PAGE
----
It is tempting to dismiss the International Criminal Court (ICC) indictment of Vladimir Putin on charges of war crimes as little more than a symbolic victory, a gesture of moral solidarity with Ukraine of little practical importance. That temptation should be resisted.

While the chances of seeing Putin on the defendant’s bench at the Hague are slim, and the indictment is unlikely to change the short-term course of the war on the ground, the ICC’s announcement will radically reshape the nature of the relationship between Russia and the rest of the world, and the contours of politics within Russia itself. For policymakers in Europe, the “global south” and Russia’s own commanding heights, the inescapable new reality is this: there is no future with Putin.

For as long as Putin is in power, the ICC’s indictment permanently de-normalizes Russia’s relationship with all 123 state parties of the Rome Statute. Legally, each of these states — including every member of the European Union, most African states, all Latin and South American states except Cuba and Nicaragua, and even Tajikistan — are required to arrest Putin if he ever steps foot on their territory. Politically, few heads of state from ICC-respecting countries will want to be seen shaking hands with the only sitting president other than Sudan’s Omar Al Bashir to be indicted by the Hague. With summit-level interactions effectively frozen, the rest of Russia’s relationships with these countries will suffer an inevitable chill.

For democratic states in particular – where leaders are more sensitive to public opinion, and thus to accusations of consorting with a wanted war criminal – the ICC’s decision will put paid to any remaining conversations about returning to the status quo ante for as long as Putin reigns. In Europe, that realization will have an immediate impact on the approach to the war: with no prospect of doing business with Putin, there is no reason to hedge politically against an outcome in which his regime persists. Put bluntly, Putin has no face left to save.

That same realization will be dawning on those parts of the Russian elite who have allowed themselves to believe in at least a partial post-war reconciliation with the West. Putin has thus far headed off dissatisfaction among parts of the elite — particularly those whose own power is tied to trade and finance, rather than security and hydrocarbons — by maintaining a degree of ambiguity about how this war might end, and what might come next. As a result, elites unhappy with the war have been incentivized to wait things out. Putin’s new, formal status as an indicted war criminal, with all its attendant political consequences in Europe and beyond, means there’s no longer anything for which to wait.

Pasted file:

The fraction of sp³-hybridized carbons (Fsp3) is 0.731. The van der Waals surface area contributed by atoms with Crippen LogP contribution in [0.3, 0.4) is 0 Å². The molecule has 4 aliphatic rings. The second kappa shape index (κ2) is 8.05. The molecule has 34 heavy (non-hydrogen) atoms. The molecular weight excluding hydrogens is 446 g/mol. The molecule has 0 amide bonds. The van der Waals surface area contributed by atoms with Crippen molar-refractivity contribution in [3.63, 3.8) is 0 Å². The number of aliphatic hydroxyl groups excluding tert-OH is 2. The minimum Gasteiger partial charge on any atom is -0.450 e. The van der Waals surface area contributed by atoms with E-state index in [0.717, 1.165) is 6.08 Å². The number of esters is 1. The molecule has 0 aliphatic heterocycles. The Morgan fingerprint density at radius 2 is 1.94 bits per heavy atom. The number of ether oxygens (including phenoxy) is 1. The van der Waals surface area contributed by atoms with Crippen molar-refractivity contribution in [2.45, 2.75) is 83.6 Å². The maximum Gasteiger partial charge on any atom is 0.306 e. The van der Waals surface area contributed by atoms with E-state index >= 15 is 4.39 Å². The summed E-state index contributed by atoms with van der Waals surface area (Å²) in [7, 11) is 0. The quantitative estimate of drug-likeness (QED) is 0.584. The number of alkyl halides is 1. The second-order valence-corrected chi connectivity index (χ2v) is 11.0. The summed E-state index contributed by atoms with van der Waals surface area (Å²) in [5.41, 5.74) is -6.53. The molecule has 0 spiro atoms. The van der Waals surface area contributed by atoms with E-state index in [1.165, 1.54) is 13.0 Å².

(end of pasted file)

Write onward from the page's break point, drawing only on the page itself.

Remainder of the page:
Putin, of course, will not sit idly by. He will work to discredit the ICC, particularly among those countries that have been unwilling to participate in the effort to isolate Russia, portraying the court as a puppet of a hypocritical West. But It will be an uphill battle, given that many of those countries are also signatories of the Rome Statute, a status they will not be eager to relinquish.

Even so, complacency would be misguided, as is the continuing US refusal to engage directly with the ICC, which means America is out of step with the rest of NATO. If the US wants to demonstrate its adherence to restoring a rules-based world order, it should ratify the Rome Statute and put the final nail in the coffin of Putin’s global ambitions.

Sam Greene is Director for Democratic Resilience at the Center for European Policy Analysis (CEPA). He is also a Professor of Russian Politics at King’s College London. Before joining CEPA, he founded and directed the King’s Russia Institute. 

Europe’s Edge is CEPA’s online journal covering critical topics on the foreign policy docket across Europe and North America. All opinions are those of the author and do not necessarily represent the position or views of the institutions they represent or the Center for European Policy Analysis.

Europe's Edge
CEPA’s online journal covering critical topics on the foreign policy docket across Europe and North America.
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